And it doesn’t matter how many times you say it- the real reason for the season in this country is not the winter solstice.

    Millions of people might be celebrating Jesus, but the only reason they’re celebrating at this time of year is because of the winter solstice, and the way they’re celebrating dates back to ancient pagan festivals. As I mentioned on the other thread, the vast majority of Christmas traditions have nothing to do with the story of baby Jesus in the manger. Most of our modern traditions are either recent inventions or stem from pagan holidays, ie: Yule logs, Christmas trees, wreaths, mistletoe, holly, ivy, lights, candles, snowmen, reindeer, eggnog, gingerbread, fruitcake, sending cards, hanging stockings, leaving out cookies for Santa, etc.

  • Kamaka

    @ Anna

    Does the Wisconsin State Capitol have a nativity scene? I thought these signs were supposed to be a “rebuttal” to religious displays on government property

    Apparently, you and I were doing the same google search. I found nothing that indicated a nativity scene at the Wisconsin Capitol, either. But it must be so, I can’t imagine the FFRF sign being tolerated otherwise.

    Perhaps Chris “I’m only about 5 blocks from there!” can give us a report.

    @ Vas

    Yup.

    @ Robert W

    And it doesn’t matter how many times you say it- the real reason for the season in this country is not the winter solstice.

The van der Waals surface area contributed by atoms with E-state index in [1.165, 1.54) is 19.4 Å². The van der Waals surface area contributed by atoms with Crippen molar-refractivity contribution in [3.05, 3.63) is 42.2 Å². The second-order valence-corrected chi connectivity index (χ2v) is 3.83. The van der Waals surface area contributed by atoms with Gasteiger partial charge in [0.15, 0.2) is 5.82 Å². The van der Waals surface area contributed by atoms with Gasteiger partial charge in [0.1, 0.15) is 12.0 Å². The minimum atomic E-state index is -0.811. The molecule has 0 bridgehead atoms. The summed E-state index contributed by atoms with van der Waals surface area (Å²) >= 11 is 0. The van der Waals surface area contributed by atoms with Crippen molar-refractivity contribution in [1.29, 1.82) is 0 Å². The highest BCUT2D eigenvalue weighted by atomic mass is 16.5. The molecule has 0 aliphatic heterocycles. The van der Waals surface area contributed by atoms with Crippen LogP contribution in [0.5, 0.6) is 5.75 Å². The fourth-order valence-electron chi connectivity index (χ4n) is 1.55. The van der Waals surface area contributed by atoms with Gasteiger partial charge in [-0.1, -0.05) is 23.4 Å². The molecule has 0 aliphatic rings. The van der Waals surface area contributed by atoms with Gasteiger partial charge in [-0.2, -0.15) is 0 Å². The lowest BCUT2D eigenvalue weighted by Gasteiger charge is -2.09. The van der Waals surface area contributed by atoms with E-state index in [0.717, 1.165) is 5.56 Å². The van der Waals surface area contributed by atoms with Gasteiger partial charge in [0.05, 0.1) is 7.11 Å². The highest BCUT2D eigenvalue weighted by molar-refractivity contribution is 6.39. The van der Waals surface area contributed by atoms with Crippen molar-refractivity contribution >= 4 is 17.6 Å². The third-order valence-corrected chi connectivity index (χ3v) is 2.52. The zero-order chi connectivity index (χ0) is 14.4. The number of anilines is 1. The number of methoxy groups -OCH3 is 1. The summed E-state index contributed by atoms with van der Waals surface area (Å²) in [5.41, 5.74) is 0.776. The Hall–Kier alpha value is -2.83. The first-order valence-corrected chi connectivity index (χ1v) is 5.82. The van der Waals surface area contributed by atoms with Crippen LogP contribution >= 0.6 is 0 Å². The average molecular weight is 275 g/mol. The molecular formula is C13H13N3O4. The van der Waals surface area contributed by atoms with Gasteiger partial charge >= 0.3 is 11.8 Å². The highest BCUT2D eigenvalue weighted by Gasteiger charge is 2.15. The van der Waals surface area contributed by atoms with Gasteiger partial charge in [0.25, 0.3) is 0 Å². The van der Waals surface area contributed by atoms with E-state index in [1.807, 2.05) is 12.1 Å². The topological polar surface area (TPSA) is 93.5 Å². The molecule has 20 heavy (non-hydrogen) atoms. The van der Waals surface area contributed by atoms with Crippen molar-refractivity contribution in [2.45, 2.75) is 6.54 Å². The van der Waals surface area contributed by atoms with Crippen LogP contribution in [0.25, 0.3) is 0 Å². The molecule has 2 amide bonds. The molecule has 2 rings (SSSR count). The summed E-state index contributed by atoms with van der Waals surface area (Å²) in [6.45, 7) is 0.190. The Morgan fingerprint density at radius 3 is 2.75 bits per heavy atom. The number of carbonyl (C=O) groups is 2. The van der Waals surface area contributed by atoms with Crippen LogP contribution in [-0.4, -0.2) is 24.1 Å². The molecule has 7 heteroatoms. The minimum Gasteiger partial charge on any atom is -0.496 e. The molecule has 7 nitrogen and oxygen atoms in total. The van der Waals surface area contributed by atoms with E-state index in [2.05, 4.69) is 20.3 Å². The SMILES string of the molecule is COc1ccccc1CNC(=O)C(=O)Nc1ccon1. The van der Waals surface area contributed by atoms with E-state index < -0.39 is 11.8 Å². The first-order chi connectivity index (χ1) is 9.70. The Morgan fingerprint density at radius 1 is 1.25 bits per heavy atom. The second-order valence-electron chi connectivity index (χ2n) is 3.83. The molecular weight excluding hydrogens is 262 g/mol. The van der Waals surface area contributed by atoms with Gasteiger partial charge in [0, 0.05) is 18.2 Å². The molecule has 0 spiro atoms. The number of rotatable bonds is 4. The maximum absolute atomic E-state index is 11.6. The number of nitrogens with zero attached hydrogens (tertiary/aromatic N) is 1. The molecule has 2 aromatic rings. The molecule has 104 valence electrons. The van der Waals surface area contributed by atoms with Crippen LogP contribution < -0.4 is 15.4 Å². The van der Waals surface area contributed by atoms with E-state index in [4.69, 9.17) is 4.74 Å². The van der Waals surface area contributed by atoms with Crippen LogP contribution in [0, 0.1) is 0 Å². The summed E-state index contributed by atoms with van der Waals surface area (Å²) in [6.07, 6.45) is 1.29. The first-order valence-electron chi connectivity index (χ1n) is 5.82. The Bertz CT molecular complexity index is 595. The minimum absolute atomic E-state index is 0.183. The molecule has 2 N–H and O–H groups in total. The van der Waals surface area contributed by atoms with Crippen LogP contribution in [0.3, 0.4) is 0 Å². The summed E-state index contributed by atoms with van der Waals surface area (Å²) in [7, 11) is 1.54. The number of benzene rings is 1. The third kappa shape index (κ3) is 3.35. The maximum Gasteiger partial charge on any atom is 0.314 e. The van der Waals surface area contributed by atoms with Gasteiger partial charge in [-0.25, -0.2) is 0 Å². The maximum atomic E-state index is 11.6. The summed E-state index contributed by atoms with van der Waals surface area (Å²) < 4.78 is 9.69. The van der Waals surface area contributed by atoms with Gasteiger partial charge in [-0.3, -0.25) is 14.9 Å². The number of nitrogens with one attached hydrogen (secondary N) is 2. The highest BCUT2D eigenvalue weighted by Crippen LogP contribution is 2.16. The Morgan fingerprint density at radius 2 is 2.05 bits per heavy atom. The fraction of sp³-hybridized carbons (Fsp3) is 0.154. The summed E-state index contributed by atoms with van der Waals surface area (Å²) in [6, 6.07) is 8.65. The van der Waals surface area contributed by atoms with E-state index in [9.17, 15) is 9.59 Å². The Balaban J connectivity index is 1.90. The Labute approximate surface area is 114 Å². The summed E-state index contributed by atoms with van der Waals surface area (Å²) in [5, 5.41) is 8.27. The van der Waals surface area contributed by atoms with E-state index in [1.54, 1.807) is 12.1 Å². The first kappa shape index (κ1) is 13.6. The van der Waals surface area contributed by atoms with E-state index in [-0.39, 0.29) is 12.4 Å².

The christers are very late entrants to the winter solstice myth-making party. And it doesn’t matter how many times you say it, “in this country”, the nativity story is still a myth.

  • Nick Andrew

    Now that’s a sign I can proudly enjoy!

  • ursulamajor

    Merry Christmyth to all!

  • NotYou007

    I love that sign. I wish I could marry it.

  • http://Ifthereisanobjective(onetrue)morality,howdoweknowthatwhatiswritteninthebiblecapturesit?Thebiblemightbewayoff. Robert W.

    Vas,

    Yes I am a Christian.

    Anna,

    I don’t disagree with your comment. The reason that the Church placed Christmas on this date is because of the pagan holidays being celebrated at that time. In fact it first appears in the church documents around 350 ad on this date but didn’t become official until the around 1530. Since that time it has been the official time for Christians to celebrate Christ’s birth. That of course was brought over to this country along with other traditions.

    But regardless, I don’t think that there can be any real argument that in this country Christmas has always been recognized as a Christian holiday. Certainly with secular components but also, along with Easter, one of the days with the highest church attendance.

  • NotYou007

    I smell a shit storm coming.

  • Kamaka

    @ Robert W

    I don’t think that there can be any real argument that in this country Christmas has always been recognized as a Christian holiday.

    If you say so.

  • Inferno

    How about an even bigger curveball by posting a picture of a dollar bill with the message, “In Allah We Trust”. Let’s see how much they complain when it’s not necessarily evil atheists attacking God but it’s not their God getting the credit either.

  • http://littlelioness.net Fiona

    I celebrate aesomeness of xmas trees and pudding.

    mm pudding.

  • http://Ifthereisanobjective(onetrue)morality,howdoweknowthatwhatiswritteninthebiblecapturesit?Thebiblemightbewayoff. Robert W.

    Kamaka,

    The Coke marketing campaign doesn’t change the truth about this holiday and its meaning in this country for centuries.

  • Sean

    From the FFRF site:

    “Dan Barker, Foundation co-president, said Christians tend to think “they own the month of December. We don’t agree. No month is free from pagan reverie!”

    Love the way that he Dr. Seussed it all up in there!